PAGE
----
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Teaching Feminism: Girls Suffer More From Math Anxiety

Teaching Feminism: Girls Suffer More From Math Anxiety

Welcome to Teaching Feminism, a series about equality in the classroom. Teaching feminism is about so much more than teaching girls. We need to teach all of our students to respect everyone, no matter what. Teaching feminism talks about just that. Have your own story about these issues? Share it here.

Math anxiety in girls is not a new phenomenon. Back in January 2010, a study came out saying that girls learned math anxiety from their female teachers. While the study was not comprehensive in the least — there was no control group, and only a handful of teachers were included in the study, none of them male — it does show that, unsurprisingly, teachers’ attitudes toward certain subjects are passed on to their students. When young women learn to feel anxious about math, then they grow up to teach it, they can pass on that anxiety to their students, and the cycle continues.

A new study is now showing that, among students that suffer from math anxiety, girls are more likely to see a drop in performance than boys are. From ScienceDaily.com:

Mathematics anxiety is a state of discomfort associated with performing mathematics tasks and is thought to affect a notable proportion of both children and adults, having a negative impact on their mathematics performance. Researchers from Cambridge University, UK, set out to investigate in 433 British secondary school children whether mathematics anxiety has any effect on mathematics performance on boys and girls. The team controlled for test anxiety, a related construct, but which isn’t typically controlled for in mathematics anxiety studies.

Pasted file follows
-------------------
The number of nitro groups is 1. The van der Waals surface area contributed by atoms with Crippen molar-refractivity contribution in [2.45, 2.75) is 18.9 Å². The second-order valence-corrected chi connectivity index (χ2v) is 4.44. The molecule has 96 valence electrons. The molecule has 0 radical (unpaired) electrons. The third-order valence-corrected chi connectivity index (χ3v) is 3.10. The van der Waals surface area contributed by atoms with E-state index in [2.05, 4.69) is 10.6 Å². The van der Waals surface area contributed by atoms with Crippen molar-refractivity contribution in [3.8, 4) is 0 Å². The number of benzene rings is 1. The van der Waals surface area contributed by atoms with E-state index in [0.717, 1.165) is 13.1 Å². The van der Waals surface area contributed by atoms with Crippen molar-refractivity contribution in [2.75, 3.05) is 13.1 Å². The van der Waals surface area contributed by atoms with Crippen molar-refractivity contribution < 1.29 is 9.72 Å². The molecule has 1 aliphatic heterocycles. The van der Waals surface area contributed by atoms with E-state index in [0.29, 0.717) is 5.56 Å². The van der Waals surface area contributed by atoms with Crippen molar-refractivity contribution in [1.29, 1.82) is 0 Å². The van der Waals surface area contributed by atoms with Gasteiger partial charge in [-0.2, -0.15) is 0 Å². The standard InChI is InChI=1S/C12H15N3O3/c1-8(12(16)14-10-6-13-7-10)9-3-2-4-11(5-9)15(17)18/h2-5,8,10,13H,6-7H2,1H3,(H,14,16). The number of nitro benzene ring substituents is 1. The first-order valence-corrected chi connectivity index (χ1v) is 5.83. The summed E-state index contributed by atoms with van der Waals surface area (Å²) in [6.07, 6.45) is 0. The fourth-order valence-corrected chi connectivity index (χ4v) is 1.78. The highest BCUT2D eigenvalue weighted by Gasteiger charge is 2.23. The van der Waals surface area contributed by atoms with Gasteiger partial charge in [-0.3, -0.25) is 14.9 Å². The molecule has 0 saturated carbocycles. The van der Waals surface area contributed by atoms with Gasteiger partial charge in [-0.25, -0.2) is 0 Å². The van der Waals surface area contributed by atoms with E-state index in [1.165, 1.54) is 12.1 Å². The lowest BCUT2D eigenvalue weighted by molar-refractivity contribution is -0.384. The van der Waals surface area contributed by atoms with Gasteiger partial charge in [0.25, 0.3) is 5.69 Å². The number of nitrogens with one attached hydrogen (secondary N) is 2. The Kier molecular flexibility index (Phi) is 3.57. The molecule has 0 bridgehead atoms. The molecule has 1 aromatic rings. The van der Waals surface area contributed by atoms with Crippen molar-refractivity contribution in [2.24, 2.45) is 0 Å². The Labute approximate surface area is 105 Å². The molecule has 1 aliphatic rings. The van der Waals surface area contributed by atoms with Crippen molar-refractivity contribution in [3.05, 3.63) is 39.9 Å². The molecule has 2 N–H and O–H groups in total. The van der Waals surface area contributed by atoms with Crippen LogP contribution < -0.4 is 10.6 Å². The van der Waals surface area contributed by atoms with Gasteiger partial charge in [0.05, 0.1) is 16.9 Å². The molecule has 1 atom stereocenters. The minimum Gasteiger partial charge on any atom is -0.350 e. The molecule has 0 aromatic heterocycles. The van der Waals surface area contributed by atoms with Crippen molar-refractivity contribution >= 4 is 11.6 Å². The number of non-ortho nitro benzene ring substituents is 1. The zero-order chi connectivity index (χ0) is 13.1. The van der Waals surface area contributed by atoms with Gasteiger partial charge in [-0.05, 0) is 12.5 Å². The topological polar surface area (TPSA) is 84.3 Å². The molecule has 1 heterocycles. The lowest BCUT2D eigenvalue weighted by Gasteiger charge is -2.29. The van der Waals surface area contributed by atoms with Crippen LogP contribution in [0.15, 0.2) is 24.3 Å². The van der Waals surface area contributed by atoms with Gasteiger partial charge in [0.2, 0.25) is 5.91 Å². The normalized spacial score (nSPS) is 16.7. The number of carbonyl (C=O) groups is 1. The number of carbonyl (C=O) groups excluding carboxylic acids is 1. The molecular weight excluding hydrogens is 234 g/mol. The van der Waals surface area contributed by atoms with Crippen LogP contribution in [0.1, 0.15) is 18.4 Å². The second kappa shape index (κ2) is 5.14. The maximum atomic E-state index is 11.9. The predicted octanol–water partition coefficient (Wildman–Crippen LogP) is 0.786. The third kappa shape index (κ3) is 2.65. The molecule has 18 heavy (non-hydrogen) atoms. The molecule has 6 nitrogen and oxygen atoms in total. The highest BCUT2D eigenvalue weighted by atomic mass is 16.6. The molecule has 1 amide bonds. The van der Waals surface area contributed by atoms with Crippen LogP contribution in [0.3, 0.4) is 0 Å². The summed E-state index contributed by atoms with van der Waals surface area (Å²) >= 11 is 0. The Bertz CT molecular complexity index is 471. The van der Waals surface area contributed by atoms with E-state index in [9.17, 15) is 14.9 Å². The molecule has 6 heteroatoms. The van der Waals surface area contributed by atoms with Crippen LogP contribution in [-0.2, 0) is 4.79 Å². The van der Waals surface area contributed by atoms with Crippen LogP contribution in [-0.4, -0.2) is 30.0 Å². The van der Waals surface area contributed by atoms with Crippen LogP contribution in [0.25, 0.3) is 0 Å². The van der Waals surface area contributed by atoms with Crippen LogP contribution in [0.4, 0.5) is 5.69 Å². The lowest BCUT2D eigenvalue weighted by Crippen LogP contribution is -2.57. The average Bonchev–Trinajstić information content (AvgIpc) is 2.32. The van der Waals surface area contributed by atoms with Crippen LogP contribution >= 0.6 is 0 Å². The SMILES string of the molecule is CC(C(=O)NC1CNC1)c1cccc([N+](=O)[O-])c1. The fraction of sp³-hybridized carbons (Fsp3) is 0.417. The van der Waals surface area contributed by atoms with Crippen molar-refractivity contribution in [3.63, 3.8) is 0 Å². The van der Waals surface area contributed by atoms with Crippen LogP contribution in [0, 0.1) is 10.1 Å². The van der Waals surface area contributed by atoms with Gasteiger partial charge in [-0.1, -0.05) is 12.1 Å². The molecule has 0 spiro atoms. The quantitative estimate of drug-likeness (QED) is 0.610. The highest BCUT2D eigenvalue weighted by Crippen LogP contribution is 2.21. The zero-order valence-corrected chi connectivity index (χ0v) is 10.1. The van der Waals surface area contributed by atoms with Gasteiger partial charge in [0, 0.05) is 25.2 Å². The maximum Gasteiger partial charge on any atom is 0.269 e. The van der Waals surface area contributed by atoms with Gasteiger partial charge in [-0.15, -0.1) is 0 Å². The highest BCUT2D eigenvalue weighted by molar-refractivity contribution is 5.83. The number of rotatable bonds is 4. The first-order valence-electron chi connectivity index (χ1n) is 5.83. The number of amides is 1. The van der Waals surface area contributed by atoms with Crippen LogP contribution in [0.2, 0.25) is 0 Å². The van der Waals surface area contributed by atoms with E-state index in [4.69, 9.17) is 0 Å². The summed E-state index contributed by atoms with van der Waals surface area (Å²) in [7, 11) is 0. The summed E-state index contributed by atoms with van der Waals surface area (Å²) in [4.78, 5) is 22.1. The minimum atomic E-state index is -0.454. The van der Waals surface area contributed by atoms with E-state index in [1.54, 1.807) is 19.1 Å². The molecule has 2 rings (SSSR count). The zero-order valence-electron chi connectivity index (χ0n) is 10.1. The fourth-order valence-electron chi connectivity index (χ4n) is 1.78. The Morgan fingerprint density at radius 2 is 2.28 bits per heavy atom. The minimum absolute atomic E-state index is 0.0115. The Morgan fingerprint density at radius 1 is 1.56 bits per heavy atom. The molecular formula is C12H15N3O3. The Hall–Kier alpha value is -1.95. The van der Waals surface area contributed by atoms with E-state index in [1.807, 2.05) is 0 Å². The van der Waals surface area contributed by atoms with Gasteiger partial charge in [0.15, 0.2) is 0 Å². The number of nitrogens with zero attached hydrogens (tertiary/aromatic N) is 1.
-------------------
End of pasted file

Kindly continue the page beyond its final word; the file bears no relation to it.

The investigators found children with higher mathematics anxiety have a lower mathematics performance, but girls showed higher levels of mathematics anxiety than boys and it was a significant indicator of their performance. The fact that there were no gender differences in maths performance despite higher mathematics anxiety in girls could suggest that girls could have the potential to perform better in mathematics were it not for higher levels of anxiety.

It has already been proven that, around the world, there are very few gender differences when it comes to ability in math. However, it is now clear that, among students who suffer from math anxiety, girls’ performance is affected more.

When it comes to math anxiety, especially for female students, we need to be doing more to counteract it. Math anxiety can have detrimental effects on other related stores, such as science, as well. While the European Commission is trying to get girls interested in science by making it “pink and sexy,” we are still seeing a serious lack of women in STEM (science, technology, engineering, and math) fields, and math anxiety might have something to do with it. If girls are being passively taught anxiety towards math, and subsequently see a drop in performance because of it, they will be more likely to go into fields unrelated to STEM, perpetuating the problem.

What can we do? As parents and teachers, we can listen to our students and, instead of imparting our own insecurities, we should listen to their desires and goals and help them find the track that is right for them. We should definitely not push students into one field over another, but rather listen to them and make suggestions along the way.

Related Stories:

The Myth of the “Girl Brain”

Are Math and Science the Only Subjects Worth Studying?

Girls Can Do Math Just Fine, Thanks

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Photo Credit: iBjorn

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21 comments

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6:02PM PST on Feb 6, 2013

i HAVE had terrible anxiety with math all my life. It sucks.

9:22AM PDT on Jul 20, 2012

I was failing in my math class in the 7th grade. I got up the courage to talk to the teacher and was honest when I said I did not understand a word he was saying. He answer was one that will stay with me the rest of my life.